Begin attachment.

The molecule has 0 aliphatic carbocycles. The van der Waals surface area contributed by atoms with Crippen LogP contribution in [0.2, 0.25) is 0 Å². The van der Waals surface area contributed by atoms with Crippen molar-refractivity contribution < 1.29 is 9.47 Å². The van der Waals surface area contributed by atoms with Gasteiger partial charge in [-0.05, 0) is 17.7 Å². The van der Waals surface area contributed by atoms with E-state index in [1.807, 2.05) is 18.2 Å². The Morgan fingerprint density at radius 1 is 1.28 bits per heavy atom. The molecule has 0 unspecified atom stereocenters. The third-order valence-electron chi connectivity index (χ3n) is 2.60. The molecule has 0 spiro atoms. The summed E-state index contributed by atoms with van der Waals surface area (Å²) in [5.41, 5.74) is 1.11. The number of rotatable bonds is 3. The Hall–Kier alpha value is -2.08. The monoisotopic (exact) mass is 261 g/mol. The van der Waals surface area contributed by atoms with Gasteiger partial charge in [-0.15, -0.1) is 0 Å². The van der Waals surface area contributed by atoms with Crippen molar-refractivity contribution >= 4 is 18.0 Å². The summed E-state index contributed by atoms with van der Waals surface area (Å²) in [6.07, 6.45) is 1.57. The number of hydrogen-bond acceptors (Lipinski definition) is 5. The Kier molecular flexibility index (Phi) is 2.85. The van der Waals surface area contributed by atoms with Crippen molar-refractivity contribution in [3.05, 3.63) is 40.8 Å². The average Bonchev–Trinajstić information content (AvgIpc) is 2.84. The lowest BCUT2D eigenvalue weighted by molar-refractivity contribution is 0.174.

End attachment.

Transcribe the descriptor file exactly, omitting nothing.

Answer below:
The molecule has 0 aliphatic carbocycles. The van der Waals surface area contributed by atoms with Crippen LogP contribution in [0.2, 0.25) is 0 Å². The van der Waals surface area contributed by atoms with Crippen molar-refractivity contribution < 1.29 is 9.47 Å². The van der Waals surface area contributed by atoms with Gasteiger partial charge in [-0.05, 0) is 17.7 Å². The van der Waals surface area contributed by atoms with E-state index in [1.807, 2.05) is 18.2 Å². The Morgan fingerprint density at radius 1 is 1.28 bits per heavy atom. The molecule has 0 unspecified atom stereocenters. The third-order valence-electron chi connectivity index (χ3n) is 2.60. The molecule has 0 spiro atoms. The summed E-state index contributed by atoms with van der Waals surface area (Å²) in [5.41, 5.74) is 1.11. The number of rotatable bonds is 3. The Hall–Kier alpha value is -2.08. The monoisotopic (exact) mass is 261 g/mol. The van der Waals surface area contributed by atoms with Gasteiger partial charge in [-0.15, -0.1) is 0 Å². The van der Waals surface area contributed by atoms with Crippen molar-refractivity contribution >= 4 is 18.0 Å². The summed E-state index contributed by atoms with van der Waals surface area (Å²) in [6.07, 6.45) is 1.57. The number of hydrogen-bond acceptors (Lipinski definition) is 5. The Kier molecular flexibility index (Phi) is 2.85. The van der Waals surface area contributed by atoms with Crippen molar-refractivity contribution in [3.05, 3.63) is 40.8 Å². The average Bonchev–Trinajstić information content (AvgIpc) is 2.84. The lowest BCUT2D eigenvalue weighted by molar-refractivity contribution is 0.174.